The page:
Caught between holiness and habit

A balance between religion and reality is required to cool tempers on cow slaughter

By Author   |   Published: 4th Jun 2017   12:31 am
Holiness

The outrage over the Central government’s decision on May 23 to ban the sale of cattle for slaughter is growing ominous by the day. Though Christians and Muslims — generally known to be beef-eaters — are expectedly livid across the country, the Hindus, Dalits in particular, are no less furious.

Bulls, bullocks, cows, buffaloes, steers, heifers, calves and camels come under the cattle category as per the Environment Ministry’s Prevention of Cruelty to Animals (Regulation of Livestock Markets) Rules, 2017.

Beef is a regular food in Kerala and Northeastern homes. Tamil Nadu transports cattle for slaughter to Kerala from Pollachi in hundreds of trucks every week. In other southern States such as Telangana, Andhra Pradesh, Karnataka and Puducherry too, poor families among Christians, Muslims and Hindus consume beef regularly. ‘Kalyani biryani’ means beef biryani in Hyderabad.

The brutal ‘gau rakshak’ attacks on persons taking cattle for sale have been happening in north India where beef-eating people are in a minority. The Hindus in the north are predominantly vegetarians.

All for Cow
Though Article 48, a Directive Principle of the Indian Constitution, exhorts to “take steps for preserving and improving the breeds, and prohibiting the slaughter of cows and calves and other milch and draught cattle”, there were slaughter houses doing reasonably good business in the country right since Independence. This Article was not followed completely in any State and the cattle not suitable for ploughing and dairy farming was brought to the slaughter houses by farmers or middlemen.

In 1966, several Hindu organisations launched an agitation to demand a ban on cow slaughter with the Shankaracharya of Puri fasting for it. Then Prime Minister Indira Gandhi refused to accept the demand. Many agitators were killed and Home Minister Gulzarilal Nanda resigned taking responsibility for the failure of the administration to maintain law and order.

Cow politics has reared its head again now, especially because of lack of clarity in whether or not the ban on sale of cattle is in concurrence with a ban on slaughter and consumption of beef.

The issue was not raised even when Atal Bihari Vajpayee was the Prime Minister between 1996 and 2004 for three non-consecutive terms, although there was a petition against cow slaughter pending in the Supreme Court.

In 2005, the apex court upheld the Gujarat government’s 1998 order to ban the slaughter of cattle over the age of 16 years. The verdict in the long-drawn case prompted Narendra Modi, then Gujarat Chief Minister, to say: “The verdict is significant and will have a national impact”.

The Reactions
Opposition parties are going to town with allegations that the National Democratic Alliance government in New Delhi is offering tacit support to the ‘gau rakshak’ army, suspected to be backed by Rashtriya Swayamsevak Sangh, to indulge in violence.

As Prime Minister Modi has so far kept mum, Chief Minister of Kerala Pinarayi Vijayan has decided to convene a meeting of Chief Ministers of other States to discuss the ramifications. Vijayan is also mulling the possibility of taking legal recourse against the ban.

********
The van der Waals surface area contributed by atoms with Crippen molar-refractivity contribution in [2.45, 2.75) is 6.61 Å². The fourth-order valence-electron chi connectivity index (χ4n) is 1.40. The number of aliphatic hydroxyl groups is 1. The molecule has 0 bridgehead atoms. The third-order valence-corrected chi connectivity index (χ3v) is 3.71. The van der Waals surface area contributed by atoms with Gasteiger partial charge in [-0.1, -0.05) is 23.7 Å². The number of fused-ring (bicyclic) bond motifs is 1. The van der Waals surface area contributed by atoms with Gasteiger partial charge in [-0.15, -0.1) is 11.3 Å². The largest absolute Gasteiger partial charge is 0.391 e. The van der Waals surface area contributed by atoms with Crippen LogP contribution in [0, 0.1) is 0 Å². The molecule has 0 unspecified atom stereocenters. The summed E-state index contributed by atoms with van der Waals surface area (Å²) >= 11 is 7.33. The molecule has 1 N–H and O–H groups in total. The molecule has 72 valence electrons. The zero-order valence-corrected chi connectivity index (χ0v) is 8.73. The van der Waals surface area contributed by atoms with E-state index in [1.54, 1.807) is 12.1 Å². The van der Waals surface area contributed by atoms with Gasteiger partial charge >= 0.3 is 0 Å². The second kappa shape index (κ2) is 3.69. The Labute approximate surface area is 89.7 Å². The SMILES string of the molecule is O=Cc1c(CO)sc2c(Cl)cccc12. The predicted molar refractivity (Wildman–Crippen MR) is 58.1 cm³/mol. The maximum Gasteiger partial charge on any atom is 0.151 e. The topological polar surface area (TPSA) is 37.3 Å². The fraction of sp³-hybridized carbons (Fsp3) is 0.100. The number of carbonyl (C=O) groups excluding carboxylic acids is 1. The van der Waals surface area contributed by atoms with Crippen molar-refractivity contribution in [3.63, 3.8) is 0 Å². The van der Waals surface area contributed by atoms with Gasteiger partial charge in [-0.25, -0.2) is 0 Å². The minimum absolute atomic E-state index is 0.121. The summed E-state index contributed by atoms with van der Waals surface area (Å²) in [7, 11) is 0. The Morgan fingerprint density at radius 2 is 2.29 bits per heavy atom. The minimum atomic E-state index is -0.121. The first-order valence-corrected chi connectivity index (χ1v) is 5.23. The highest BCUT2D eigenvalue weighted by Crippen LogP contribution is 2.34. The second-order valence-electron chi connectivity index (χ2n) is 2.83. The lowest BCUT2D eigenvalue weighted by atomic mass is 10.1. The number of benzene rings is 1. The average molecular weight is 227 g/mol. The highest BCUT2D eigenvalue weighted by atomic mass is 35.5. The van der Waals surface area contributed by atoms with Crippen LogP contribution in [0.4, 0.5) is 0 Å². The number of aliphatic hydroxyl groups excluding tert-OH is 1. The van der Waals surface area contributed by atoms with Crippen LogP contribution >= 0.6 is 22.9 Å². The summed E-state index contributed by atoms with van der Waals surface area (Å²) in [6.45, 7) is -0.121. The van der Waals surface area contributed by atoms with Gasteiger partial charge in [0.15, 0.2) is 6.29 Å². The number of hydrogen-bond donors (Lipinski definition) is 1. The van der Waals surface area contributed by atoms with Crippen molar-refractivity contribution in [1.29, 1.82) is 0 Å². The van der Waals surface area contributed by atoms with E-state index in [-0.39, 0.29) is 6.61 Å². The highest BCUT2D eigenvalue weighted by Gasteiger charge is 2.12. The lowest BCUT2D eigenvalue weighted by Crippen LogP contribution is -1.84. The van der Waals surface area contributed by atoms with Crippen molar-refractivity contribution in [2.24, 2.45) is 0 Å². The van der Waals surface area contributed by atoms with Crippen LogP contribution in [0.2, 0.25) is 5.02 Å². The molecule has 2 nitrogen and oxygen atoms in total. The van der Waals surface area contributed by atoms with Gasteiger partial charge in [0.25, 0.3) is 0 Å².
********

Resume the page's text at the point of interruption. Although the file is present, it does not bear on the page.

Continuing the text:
The Kerala High Court in Kochi has dismissed a case stating in no uncertain terms that there is no law which says there is a ban on cattle slaughter or eating beef. The Kozhikode District Meat Workers’ Association has moved the Kerala High Court challenging the constitutional validity of the notification.

The Rajasthan High Court provided the flip-side with the recommendation that the Centre declare the cow as the national animal (instead of tiger) and increase the punishment for cow slaughter to life imprisonment. Interestingly, the judgment was delivered by Justice Mahesh Chandra Sharma on his last working day which provoked a Congress spokesperson to quip: “He may be expecting a plum post in the government after retirement”.

Matter of Faith
Hindu scriptures have always considered cow’s milk as among the highest form of ‘saatvic’ (pure and hygienic) food. The milk is believed to have a calming effect on the mind. During the Vedic period, pastoral people relied on cow’s milk and dung which came in handy as useful manure. Cow dung and urine were effective disinfectants and people used them for cleaning their courtyards.

Ghee, a by-product of cow’s milk, is used to conduct ‘yajna’ (fire worship), a highest form of prayer for Hindus. The cow and bull are harmless and the Hindus appreciate their soft behaviour and consider them representatives of ‘Dharma’. So, for many Hindus, especially in North India, it’s the holy cow and it is an integral part of their faith.

Source of Livelihood
In Kerala as well as the Northeast, beef is one of the most popular types of meat. Most people in these areas cannot even imagine a life without their favourite beef dish.

Apart from the religious and food habits, cattle is also a source of livelihood for many Indians. In fact, India along with Brazil is the world’s largest exporter of beef. The cow slaughter ban will hit the $4-billion (Rs 25,766 crore) Indian cattle market and ancillary industries hard. An ABC news report stated that this ban would slash India’s contribution to the global beef market by 20 per cent.

The country’s leather industry, which constitutes 13% of the world market, will hit a rough patch. This decision could also trigger huge job loss, and it could get scary, especially when the IT sector is struggling.

So, it’s essential to find a balance between this matter of faith and livelihood. A ‘one size fits all’ approach is unlikely to succeed.